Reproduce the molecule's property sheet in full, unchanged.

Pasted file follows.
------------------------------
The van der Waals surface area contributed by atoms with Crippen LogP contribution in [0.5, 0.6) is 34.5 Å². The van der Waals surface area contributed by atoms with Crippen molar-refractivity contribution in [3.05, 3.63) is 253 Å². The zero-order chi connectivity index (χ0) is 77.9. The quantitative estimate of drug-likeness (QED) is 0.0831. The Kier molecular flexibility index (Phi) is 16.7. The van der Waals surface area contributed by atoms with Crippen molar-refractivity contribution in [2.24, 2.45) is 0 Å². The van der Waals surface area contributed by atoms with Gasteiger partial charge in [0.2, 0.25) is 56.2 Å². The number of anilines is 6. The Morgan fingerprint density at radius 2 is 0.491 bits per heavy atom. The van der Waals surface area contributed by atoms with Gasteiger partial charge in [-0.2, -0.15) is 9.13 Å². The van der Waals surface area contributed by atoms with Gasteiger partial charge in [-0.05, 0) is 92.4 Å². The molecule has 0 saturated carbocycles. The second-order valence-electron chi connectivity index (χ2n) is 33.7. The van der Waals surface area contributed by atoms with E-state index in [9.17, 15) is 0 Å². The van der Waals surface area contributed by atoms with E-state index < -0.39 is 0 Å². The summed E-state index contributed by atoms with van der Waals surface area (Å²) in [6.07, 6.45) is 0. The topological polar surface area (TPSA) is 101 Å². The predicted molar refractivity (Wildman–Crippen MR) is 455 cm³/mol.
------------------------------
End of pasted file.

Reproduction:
The van der Waals surface area contributed by atoms with Crippen LogP contribution in [0.5, 0.6) is 34.5 Å². The van der Waals surface area contributed by atoms with Crippen molar-refractivity contribution in [3.05, 3.63) is 253 Å². The zero-order chi connectivity index (χ0) is 77.9. The quantitative estimate of drug-likeness (QED) is 0.0831. The Kier molecular flexibility index (Phi) is 16.7. The van der Waals surface area contributed by atoms with Crippen molar-refractivity contribution in [2.24, 2.45) is 0 Å². The van der Waals surface area contributed by atoms with Gasteiger partial charge in [0.2, 0.25) is 56.2 Å². The number of anilines is 6. The Morgan fingerprint density at radius 2 is 0.491 bits per heavy atom. The van der Waals surface area contributed by atoms with Gasteiger partial charge in [-0.2, -0.15) is 9.13 Å². The van der Waals surface area contributed by atoms with Gasteiger partial charge in [-0.05, 0) is 92.4 Å². The molecule has 0 saturated carbocycles. The second-order valence-electron chi connectivity index (χ2n) is 33.7. The van der Waals surface area contributed by atoms with E-state index in [9.17, 15) is 0 Å². The van der Waals surface area contributed by atoms with E-state index < -0.39 is 0 Å². The summed E-state index contributed by atoms with van der Waals surface area (Å²) in [6.07, 6.45) is 0. The topological polar surface area (TPSA) is 101 Å². The predicted molar refractivity (Wildman–Crippen MR) is 455 cm³/mol.